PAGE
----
By now, the impalas, giraffes and elephants that at first made me grab for my camera or gasp when they popped out of the trees are beginning to feel a bit quotidian. I find myself scanning the ground looking for tracks, looking around the group of herbivores for signs of stalking predators. I ask our deeply knowledgeable guide, Alan, “Were those baboons alarming?” (making a ruckus because they spied a predator) or “Have any of the cars spotted a bamba?” (a fresh kill). In my own little way, I’m starting to feel like I have the lay of the land. At one point we leave the confines of the car for a guided walk, and I find myself terrified even though we aren’t looking for game, instead focusing on the finer points of termite mound architecture and deciphering elephant tracks. Later, we’re taken for a ride in a mokoro, or dugout canoe, and I ask our exceedingly patient guide more than once if the water is deep enough to be concealing crocodiles or hippos (it’s not). My apprehension gives way as, low to the water, I can focus on the lily pads, the diving kingfishers, and the fuchsias of another magnificent bush sunset. The glass of Champagne waiting for us on shore doesn’t hurt either. That night, we set out after dinner for an after-dark game drive. On this moonless evening, the Cruiser’s headlights and Alan’s handheld searchlight are truly the only illumination in the enveloping black. When Alan stops the engine and turned off the lights, plunging us into total darkness, the fear is absolutely primal. With senses so heightened, the stars shine brighter and the silence pulses.
Our final stop is Mombo Camp, rebuilt this year as Wilderness Safari’s flagship property and situated on the Moremi Game Reserve, deservedly known as “the Place of Plenty.” Time and time again on our trip we’d heard seasoned safari-goers rhapsodize about the camp. We encountered three safari-focused travel advisors during our visit and heard some version of the same praise: “Botswana is the pinnacle for safaris; Moremi is the pinnacle reserve in Botswana; Mombo is the pinnacle camp in Botswana.” “So, logically,” I had asked once mid-flight, “Mombo could be said to be the best safari camp in the world?” Very earnestly she responded, “Oh yes, my dear, of course.” Anticipation was high as we touched down.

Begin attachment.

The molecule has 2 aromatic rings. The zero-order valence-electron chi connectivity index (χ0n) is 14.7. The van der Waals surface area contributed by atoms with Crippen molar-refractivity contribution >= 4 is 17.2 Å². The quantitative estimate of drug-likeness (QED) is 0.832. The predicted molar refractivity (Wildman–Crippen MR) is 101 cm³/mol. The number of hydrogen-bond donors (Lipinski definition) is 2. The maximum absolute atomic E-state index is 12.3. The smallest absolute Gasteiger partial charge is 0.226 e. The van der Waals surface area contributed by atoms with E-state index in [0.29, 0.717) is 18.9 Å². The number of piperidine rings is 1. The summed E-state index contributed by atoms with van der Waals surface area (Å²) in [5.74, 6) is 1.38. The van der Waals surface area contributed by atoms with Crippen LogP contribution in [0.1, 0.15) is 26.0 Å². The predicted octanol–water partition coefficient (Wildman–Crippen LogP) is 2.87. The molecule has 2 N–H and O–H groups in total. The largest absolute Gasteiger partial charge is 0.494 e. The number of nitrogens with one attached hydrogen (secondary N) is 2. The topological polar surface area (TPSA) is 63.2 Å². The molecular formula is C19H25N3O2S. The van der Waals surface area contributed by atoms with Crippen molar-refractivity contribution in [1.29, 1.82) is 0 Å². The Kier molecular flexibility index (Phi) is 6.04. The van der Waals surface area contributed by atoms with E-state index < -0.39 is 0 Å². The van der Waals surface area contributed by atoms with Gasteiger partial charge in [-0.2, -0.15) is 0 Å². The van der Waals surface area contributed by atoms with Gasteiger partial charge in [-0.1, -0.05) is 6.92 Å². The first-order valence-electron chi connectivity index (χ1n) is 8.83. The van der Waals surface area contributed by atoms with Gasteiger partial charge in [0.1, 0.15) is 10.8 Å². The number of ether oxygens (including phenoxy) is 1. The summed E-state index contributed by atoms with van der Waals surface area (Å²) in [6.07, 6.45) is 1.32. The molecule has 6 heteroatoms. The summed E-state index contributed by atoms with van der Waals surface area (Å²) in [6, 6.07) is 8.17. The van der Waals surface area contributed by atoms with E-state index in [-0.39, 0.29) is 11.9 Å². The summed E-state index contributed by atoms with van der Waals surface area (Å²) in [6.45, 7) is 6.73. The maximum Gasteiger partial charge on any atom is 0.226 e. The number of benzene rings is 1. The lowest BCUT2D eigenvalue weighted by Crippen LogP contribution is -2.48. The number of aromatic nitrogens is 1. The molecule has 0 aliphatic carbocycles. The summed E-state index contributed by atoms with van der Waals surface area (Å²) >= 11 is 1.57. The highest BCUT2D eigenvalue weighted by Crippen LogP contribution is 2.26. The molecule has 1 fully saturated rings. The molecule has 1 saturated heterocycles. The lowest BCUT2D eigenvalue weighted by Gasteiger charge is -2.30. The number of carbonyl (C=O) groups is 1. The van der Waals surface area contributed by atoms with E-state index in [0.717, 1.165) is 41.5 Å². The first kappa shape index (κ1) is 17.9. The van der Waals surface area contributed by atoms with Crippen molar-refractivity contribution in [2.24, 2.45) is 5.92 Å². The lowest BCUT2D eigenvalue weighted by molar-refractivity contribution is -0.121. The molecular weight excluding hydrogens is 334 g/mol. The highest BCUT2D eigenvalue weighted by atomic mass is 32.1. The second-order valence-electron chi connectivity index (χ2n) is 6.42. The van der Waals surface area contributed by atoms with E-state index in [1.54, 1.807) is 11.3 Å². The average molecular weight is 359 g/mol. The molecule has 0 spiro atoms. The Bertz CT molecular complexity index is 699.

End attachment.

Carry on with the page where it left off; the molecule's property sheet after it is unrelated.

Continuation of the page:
The view from dinner at Mombo Camp
Our room at Mombo isn’t a room at all—it’s more like a home. The foyer is thoughtfully kitted out with hats, a tote, and a professional Olympus camera and binoculars (there is a set in every room), the sitting room and its bar are suitable for entertaining, the grand bedroom overlooks a massive porch with plunge pool, day bed, and outdoor shower, and the bathroom’s copper soaking tub is dreamy. But as always with Wilderness Safaris properties, the resort quickly becomes a backdrop for the wilds just beyond. No sooner do we kick off our shoes and plop down for a bit of reading than we notice a baboon enjoying a sip from our plunge pool. Moments later, a gang of his friends make our porch and roof their jungle gym, screeching and swinging from every surface. We spend the better part of an hour sitting on our bed, laughing and watching, utterly enthralled.
On our drive the next morning, we stop for tea at the edge of an expansive plain, and watch, mug-in-hand, dozens of impala and red lechwe, hyenas, giraffes, four white rhinos, zebras, a mom and baby hippo, and a troop of baboons go about their business before us. We then observe a pride of 14 lions emerge from the bushes to hunt. That afternoon, we track a female leopard and are met at the scene by a National Geographic videographer filming the leopards for an upcoming documentary. First thing the next morning, we see a fresh impala kill being eaten by wild dogs, bones picked clean by a swarm of vultures, followed by hyenas moving in to finish the job—all in the span of 10 minutes. That night, under a canopy of stars, I wonder aloud to a German couple if this kind of animal encounter is normal. “I’ll put it this way: In many parks, you look for other cars in order to find the animals they’re surrounding,” the man says. “Here, it is quiet. It’s simply you and the animal.”
A female leopard
As we peruse the impressive wine list, or slip into the crisp sheets in the palatial room, or drift away to a massage overlooking the flood plains, it’s hard to not be a bit self-conscious about enjoying such decadence in the middle of the Bush. But it’s all part of the ethos of Wilderness Safaris, what they call “responsible luxury.” It would be fair to be suspicious of a term like that, but it’s backed up by substantive initiatives and impact. The company is eco-friendly in the truest sense, the most immediately obvious evidence of which is the solar panels that power all three camps. Charity is a central tenet; their partnership with Children in The Wilderness provides educational programs for children in rural Africa to help raise awareness about sustainable conservation. Wilderness Safaris is, in effect, a conservation company funded by tourism, even operating some properties at a loss to continue to support local communities and conservation efforts tied to the location. The Botswana Rhino Reintroduction Project, started in 2000 to reintroduce wild rhinos to the Okavango Delta, is one of the most notable initiatives, growing wild white and black rhino populations from effectively zero in 1993 to an estimated 100 and 30 respectively by 2020. These figures seem abstract until we come upon a mother white rhino and her baby. We watch as the calf—a third generation product of the reintroduction efforts—circles his mother and lies down to nurse.